4. Finish one of the flash fictions. I actually sat down this morning to do this, but because of an emotional distraction it just didn't happen.

And that's it for this Round. Hopefully by the next Round I'll have some system in place that allows me to balance family and writing in a way that's win-win for everyone involved.

And go check out how the other ROW80 writers are doing.


  1. Finding the balance between life and the real world can be one of the hardest things out there. I'm not a mother and have the luxury of being able to focus mostly on my writing for most of the time, but I've heard the real key is to find a time that is dedicated to writing. That's your Writing Time, and all the other time can be family and life time, but you need your writing time in there, too. And you're not allowed to feel guilty about Writing Time.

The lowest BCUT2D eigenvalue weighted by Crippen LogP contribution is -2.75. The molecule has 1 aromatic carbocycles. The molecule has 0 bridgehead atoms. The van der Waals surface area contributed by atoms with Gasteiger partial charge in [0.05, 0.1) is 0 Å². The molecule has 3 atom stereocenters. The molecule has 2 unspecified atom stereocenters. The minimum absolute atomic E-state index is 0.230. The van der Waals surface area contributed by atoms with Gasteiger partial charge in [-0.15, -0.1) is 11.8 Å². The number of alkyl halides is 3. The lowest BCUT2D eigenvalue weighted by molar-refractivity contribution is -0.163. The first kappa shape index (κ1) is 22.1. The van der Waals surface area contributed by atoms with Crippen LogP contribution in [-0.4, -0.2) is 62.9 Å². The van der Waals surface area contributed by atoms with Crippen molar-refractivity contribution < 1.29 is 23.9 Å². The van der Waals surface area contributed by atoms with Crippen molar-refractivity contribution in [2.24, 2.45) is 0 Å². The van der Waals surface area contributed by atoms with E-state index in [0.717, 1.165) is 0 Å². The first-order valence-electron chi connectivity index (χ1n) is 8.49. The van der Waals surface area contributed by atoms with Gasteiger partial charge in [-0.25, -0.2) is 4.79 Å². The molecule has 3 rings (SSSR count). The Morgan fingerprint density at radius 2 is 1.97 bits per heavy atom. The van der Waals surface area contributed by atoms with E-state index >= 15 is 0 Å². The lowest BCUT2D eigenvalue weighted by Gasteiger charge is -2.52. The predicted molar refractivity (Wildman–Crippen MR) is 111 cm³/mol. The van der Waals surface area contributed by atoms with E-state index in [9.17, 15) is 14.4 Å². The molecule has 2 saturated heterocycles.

More than likely, it'll feel a little odd or difficult at first, but, once you stick with it, it becomes a habit, and you start to reap the benefits.

    Good luck! It's a balancing act, to be sure, and different for everyone, but once you've got it, it's the best feeling ever.

  2. I've been struggling with the same type of thing - balancing writing with my family life. It can be hard at times. I also have this pesky problem where I immerse myself completely in my writing, and I forget everything else exists. It's great for the writing, but crappy for the family.

    Good luck with trying to find that balance. I'm sure it can be done. :D